Health care economist: PBMs part of the drug cost solution
Devon Herrick, health economist with the National Center for Policy Analysis, said it remains to be see whether Trump’s strident comments on curbing drug prices “are rhetoric or real threats.”
“President Trump has made numerous statements over the past year suggesting he’s willing to take drastic measures if drug companies do not stop the excessive price hikes,” Herrick told American Pharmacy News.
“Some of these statements include Medicare negotiating the prices of drugs for Part D plans and allowing reimportation. These are not traditional Republican ideas. But neither is Trump a traditional Republican. It remains to be seen whether these statements are rhetoric or real threats; and whether drug companies will call his bluff."
The debate comes as drug manufacturers are facing increasing heat from the American public. A Harris Poll released just last week showed that only 26 percent of consumers believe that pharmaceutical companies “make a positive difference in the country,” compared to 51 percent for health care providers and 49 percent for hospitals.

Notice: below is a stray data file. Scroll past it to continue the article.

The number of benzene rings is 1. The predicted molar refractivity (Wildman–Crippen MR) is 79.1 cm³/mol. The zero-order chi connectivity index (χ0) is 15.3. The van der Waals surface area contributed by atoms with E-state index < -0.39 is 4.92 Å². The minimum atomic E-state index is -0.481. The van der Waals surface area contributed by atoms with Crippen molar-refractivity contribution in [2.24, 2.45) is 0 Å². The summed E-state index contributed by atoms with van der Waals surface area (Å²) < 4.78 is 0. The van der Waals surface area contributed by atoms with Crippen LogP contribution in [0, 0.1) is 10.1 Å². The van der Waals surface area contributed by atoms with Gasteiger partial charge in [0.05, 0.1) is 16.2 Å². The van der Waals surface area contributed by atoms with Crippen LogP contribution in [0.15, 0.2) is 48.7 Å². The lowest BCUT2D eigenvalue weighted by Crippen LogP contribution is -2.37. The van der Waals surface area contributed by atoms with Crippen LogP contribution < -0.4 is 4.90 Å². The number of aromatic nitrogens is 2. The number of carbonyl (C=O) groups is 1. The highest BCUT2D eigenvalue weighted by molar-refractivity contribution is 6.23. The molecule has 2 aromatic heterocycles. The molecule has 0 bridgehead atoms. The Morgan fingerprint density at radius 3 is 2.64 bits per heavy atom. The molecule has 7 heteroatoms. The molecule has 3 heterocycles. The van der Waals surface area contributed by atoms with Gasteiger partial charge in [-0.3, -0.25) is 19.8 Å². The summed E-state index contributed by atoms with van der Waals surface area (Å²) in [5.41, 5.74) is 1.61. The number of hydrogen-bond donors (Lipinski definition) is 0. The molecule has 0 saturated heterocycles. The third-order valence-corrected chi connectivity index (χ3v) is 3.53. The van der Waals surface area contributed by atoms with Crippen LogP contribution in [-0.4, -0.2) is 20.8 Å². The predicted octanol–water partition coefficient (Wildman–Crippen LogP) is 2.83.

A separate survey, conducted late last year by North Star Opinion Research for the Pharmaceutical Care Management Association, found that three-quarters of voters say the cost of prescription drugs is too high, and 55 percent said that drug companies are most to blame for high drug costs.
“Pharma has a lot of lobbies, a lot of lobbyists and a lot of power,” Trump said at a news conference this month.
Herrick has been a proponent of the tools used by pharmacy benefit managers (PBMs) to lower drug costs.
"Drugs are affordable for most consumers because of competition among pharmacy benefit managers,” wrote Herrick in a policy paper last July. "Drug plans managed by PBMs use a variety of techniques to control costs for their clients and consumers. With multiple clients, large national PBMs can negotiate lower prices from manufacturers, and therefore possess far more bargaining power than individual employers. They also negotiate with pharmacies and build preferred pharmacy networks."
In the meantime, the pharmaceutical industry is waiting to see what Trump -- and Congress -- will propose.